200,000 primary schoolers take Eiken The Japan News


April 3, 2013 [The Yomiuri Shimbun]

The number of primary school students who took the Eiken tests of practical English proficiency topped 200,000 for the first time in fiscal 2012, up nearly 80 percent from a decade ago, according to the Eiken Foundation of Japan.

The growth rate has been especially high among lower-grade students, apparently reflecting parents’ desire for their children to study English since it recently became compulsory for higher grades at primary schools.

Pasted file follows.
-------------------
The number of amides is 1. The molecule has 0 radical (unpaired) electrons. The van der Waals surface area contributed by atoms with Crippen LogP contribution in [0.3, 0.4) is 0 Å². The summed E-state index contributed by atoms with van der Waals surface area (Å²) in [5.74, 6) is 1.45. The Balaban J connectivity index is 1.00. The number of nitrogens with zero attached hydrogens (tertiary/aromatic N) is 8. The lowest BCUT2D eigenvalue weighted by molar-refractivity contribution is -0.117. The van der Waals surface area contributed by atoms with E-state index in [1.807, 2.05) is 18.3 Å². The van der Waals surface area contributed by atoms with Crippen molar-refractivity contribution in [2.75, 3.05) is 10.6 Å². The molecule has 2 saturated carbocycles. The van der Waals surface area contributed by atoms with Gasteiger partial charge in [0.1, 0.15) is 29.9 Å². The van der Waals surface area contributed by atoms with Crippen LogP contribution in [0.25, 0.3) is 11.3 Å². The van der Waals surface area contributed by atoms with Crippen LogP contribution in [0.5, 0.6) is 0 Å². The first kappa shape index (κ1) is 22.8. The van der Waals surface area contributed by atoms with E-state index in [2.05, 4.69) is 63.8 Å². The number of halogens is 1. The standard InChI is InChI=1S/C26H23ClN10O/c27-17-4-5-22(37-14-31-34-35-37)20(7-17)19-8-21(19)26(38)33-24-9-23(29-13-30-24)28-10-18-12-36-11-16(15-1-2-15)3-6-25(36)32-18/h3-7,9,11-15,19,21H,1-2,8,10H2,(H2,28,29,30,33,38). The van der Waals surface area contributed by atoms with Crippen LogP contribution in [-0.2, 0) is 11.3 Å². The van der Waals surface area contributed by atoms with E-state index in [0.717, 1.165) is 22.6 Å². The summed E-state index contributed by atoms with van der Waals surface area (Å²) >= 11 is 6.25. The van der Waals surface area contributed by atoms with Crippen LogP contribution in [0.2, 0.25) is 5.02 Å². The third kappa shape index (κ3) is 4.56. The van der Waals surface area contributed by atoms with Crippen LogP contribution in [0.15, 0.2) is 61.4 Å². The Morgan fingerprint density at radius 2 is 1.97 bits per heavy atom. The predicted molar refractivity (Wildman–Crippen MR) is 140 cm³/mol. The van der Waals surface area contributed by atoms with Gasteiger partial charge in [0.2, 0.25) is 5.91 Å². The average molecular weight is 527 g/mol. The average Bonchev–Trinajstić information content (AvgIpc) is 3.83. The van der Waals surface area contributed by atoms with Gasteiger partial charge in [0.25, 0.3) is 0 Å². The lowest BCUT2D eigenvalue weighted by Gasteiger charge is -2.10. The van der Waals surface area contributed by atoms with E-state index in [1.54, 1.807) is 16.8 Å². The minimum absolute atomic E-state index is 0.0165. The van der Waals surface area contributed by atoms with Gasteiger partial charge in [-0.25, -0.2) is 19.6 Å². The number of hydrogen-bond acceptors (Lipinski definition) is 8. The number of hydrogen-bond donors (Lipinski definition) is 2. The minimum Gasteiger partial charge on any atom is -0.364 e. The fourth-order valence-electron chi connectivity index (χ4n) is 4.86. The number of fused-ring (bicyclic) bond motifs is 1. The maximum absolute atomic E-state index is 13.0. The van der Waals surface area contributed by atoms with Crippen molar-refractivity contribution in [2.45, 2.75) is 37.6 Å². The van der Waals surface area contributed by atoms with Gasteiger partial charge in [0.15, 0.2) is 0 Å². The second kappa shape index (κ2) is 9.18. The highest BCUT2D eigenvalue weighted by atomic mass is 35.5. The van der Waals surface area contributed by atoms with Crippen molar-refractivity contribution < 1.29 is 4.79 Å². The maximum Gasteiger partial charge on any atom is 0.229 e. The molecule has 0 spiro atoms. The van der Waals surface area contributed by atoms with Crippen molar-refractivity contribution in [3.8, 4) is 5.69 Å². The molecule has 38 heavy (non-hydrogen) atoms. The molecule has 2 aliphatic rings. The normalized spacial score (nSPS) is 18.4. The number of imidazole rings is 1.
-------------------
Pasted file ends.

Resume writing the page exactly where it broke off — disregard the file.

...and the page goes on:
According to the foundation, about 2.32 million applicants took the tests in fiscal 2012.

Contents of the Eiken tests, divided into seven grades, are the same for adults and children, the foundation said. Primary school applicants in fiscal 2012 reached about 206,800, an increase of about 90,000 from fiscal 2002.

 

The foundation released the number of applicants by age for the first time. According to the foundation, the number of 6-year-old applicants was 4,200, 4.6 times the number in fiscal 2002. Compared with fiscal 2002, the number of 5-year-old children was 2,410, a 7.7-fold increase from fiscal 2002, while the number of 7-year-olds was 7,516, a 2.9-fold increase.

The pass rate for primary school applicants for the Eiken Grade 5 test, a benchmark for first-year middle school students, exceeded 80 percent. Their pass rate was higher than that of all applicants. The number of primary school students who passed the Grade Pre-1 topped 300 in fiscal 2012.